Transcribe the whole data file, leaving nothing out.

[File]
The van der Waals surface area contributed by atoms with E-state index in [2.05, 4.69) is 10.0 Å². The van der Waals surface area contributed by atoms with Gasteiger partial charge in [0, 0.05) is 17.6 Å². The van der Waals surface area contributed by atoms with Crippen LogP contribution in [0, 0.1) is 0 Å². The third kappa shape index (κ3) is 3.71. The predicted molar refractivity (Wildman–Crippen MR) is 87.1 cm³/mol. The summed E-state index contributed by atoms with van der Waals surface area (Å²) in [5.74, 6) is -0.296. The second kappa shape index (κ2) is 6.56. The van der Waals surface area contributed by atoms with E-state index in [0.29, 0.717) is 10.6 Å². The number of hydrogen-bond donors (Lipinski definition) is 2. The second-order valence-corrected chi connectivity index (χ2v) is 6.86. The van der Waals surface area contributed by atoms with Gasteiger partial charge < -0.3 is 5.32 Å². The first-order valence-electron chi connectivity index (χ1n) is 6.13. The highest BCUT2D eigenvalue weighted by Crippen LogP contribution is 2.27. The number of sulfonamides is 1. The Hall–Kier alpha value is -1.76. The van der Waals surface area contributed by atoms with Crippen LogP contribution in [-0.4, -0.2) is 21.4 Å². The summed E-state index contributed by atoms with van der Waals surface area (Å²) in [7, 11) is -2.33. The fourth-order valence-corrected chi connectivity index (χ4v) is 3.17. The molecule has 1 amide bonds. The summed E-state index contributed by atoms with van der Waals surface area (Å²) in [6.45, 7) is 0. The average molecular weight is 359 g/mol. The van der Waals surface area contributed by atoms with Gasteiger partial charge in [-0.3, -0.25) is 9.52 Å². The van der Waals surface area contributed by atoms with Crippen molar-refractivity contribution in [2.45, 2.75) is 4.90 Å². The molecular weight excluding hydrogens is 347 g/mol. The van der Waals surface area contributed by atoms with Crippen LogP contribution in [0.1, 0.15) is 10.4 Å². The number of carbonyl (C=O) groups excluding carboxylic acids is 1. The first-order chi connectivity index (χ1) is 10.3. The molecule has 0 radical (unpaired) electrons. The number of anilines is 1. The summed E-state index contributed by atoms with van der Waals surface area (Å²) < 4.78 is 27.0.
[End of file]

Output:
The van der Waals surface area contributed by atoms with E-state index in [2.05, 4.69) is 10.0 Å². The van der Waals surface area contributed by atoms with Gasteiger partial charge in [0, 0.05) is 17.6 Å². The van der Waals surface area contributed by atoms with Crippen LogP contribution in [0, 0.1) is 0 Å². The third kappa shape index (κ3) is 3.71. The predicted molar refractivity (Wildman–Crippen MR) is 87.1 cm³/mol. The summed E-state index contributed by atoms with van der Waals surface area (Å²) in [5.74, 6) is -0.296. The second kappa shape index (κ2) is 6.56. The van der Waals surface area contributed by atoms with E-state index in [0.29, 0.717) is 10.6 Å². The number of hydrogen-bond donors (Lipinski definition) is 2. The second-order valence-corrected chi connectivity index (χ2v) is 6.86. The van der Waals surface area contributed by atoms with Gasteiger partial charge < -0.3 is 5.32 Å². The first-order valence-electron chi connectivity index (χ1n) is 6.13. The highest BCUT2D eigenvalue weighted by Crippen LogP contribution is 2.27. The number of sulfonamides is 1. The Hall–Kier alpha value is -1.76. The van der Waals surface area contributed by atoms with Crippen LogP contribution in [-0.4, -0.2) is 21.4 Å². The summed E-state index contributed by atoms with van der Waals surface area (Å²) in [7, 11) is -2.33. The fourth-order valence-corrected chi connectivity index (χ4v) is 3.17. The molecule has 1 amide bonds. The summed E-state index contributed by atoms with van der Waals surface area (Å²) in [6.45, 7) is 0. The average molecular weight is 359 g/mol. The van der Waals surface area contributed by atoms with Gasteiger partial charge in [-0.3, -0.25) is 9.52 Å². The van der Waals surface area contributed by atoms with Crippen molar-refractivity contribution in [2.45, 2.75) is 4.90 Å². The molecular weight excluding hydrogens is 347 g/mol. The van der Waals surface area contributed by atoms with Crippen LogP contribution in [0.1, 0.15) is 10.4 Å². The number of carbonyl (C=O) groups excluding carboxylic acids is 1. The first-order chi connectivity index (χ1) is 10.3. The molecule has 0 radical (unpaired) electrons. The number of anilines is 1. The summed E-state index contributed by atoms with van der Waals surface area (Å²) < 4.78 is 27.0.